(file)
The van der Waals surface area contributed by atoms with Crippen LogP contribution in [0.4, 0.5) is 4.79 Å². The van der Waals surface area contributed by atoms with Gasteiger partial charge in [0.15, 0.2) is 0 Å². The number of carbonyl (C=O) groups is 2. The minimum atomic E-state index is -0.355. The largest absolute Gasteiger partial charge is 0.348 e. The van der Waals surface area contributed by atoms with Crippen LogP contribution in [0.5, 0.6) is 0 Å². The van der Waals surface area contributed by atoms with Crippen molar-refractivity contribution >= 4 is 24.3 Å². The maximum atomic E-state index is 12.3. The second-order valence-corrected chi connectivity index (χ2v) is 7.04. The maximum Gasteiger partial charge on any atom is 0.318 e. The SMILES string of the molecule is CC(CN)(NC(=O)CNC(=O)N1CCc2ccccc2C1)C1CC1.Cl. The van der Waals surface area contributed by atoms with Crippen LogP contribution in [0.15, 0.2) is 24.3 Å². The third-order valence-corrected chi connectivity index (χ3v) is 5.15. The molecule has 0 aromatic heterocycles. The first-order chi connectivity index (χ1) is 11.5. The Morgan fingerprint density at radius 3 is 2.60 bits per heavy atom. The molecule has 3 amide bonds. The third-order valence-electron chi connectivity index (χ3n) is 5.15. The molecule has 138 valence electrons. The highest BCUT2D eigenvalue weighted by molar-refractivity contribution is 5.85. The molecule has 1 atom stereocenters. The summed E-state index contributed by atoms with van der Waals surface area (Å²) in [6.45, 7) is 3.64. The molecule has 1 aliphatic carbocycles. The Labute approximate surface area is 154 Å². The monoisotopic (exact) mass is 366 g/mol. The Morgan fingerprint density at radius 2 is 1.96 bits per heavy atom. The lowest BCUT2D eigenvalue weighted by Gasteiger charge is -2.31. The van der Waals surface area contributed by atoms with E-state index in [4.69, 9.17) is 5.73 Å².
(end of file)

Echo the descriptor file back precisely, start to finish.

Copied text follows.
The van der Waals surface area contributed by atoms with Crippen LogP contribution in [0.4, 0.5) is 4.79 Å². The van der Waals surface area contributed by atoms with Gasteiger partial charge in [0.15, 0.2) is 0 Å². The number of carbonyl (C=O) groups is 2. The minimum atomic E-state index is -0.355. The largest absolute Gasteiger partial charge is 0.348 e. The van der Waals surface area contributed by atoms with Crippen LogP contribution in [0.5, 0.6) is 0 Å². The van der Waals surface area contributed by atoms with Crippen molar-refractivity contribution >= 4 is 24.3 Å². The maximum atomic E-state index is 12.3. The second-order valence-corrected chi connectivity index (χ2v) is 7.04. The maximum Gasteiger partial charge on any atom is 0.318 e. The SMILES string of the molecule is CC(CN)(NC(=O)CNC(=O)N1CCc2ccccc2C1)C1CC1.Cl. The van der Waals surface area contributed by atoms with Crippen LogP contribution in [0.15, 0.2) is 24.3 Å². The third-order valence-corrected chi connectivity index (χ3v) is 5.15. The molecule has 0 aromatic heterocycles. The first-order chi connectivity index (χ1) is 11.5. The Morgan fingerprint density at radius 3 is 2.60 bits per heavy atom. The molecule has 3 amide bonds. The third-order valence-electron chi connectivity index (χ3n) is 5.15. The molecule has 138 valence electrons. The highest BCUT2D eigenvalue weighted by molar-refractivity contribution is 5.85. The molecule has 1 atom stereocenters. The summed E-state index contributed by atoms with van der Waals surface area (Å²) in [6.45, 7) is 3.64. The molecule has 1 aliphatic carbocycles. The Labute approximate surface area is 154 Å². The monoisotopic (exact) mass is 366 g/mol. The Morgan fingerprint density at radius 2 is 1.96 bits per heavy atom. The lowest BCUT2D eigenvalue weighted by Gasteiger charge is -2.31. The van der Waals surface area contributed by atoms with E-state index in [4.69, 9.17) is 5.73 Å².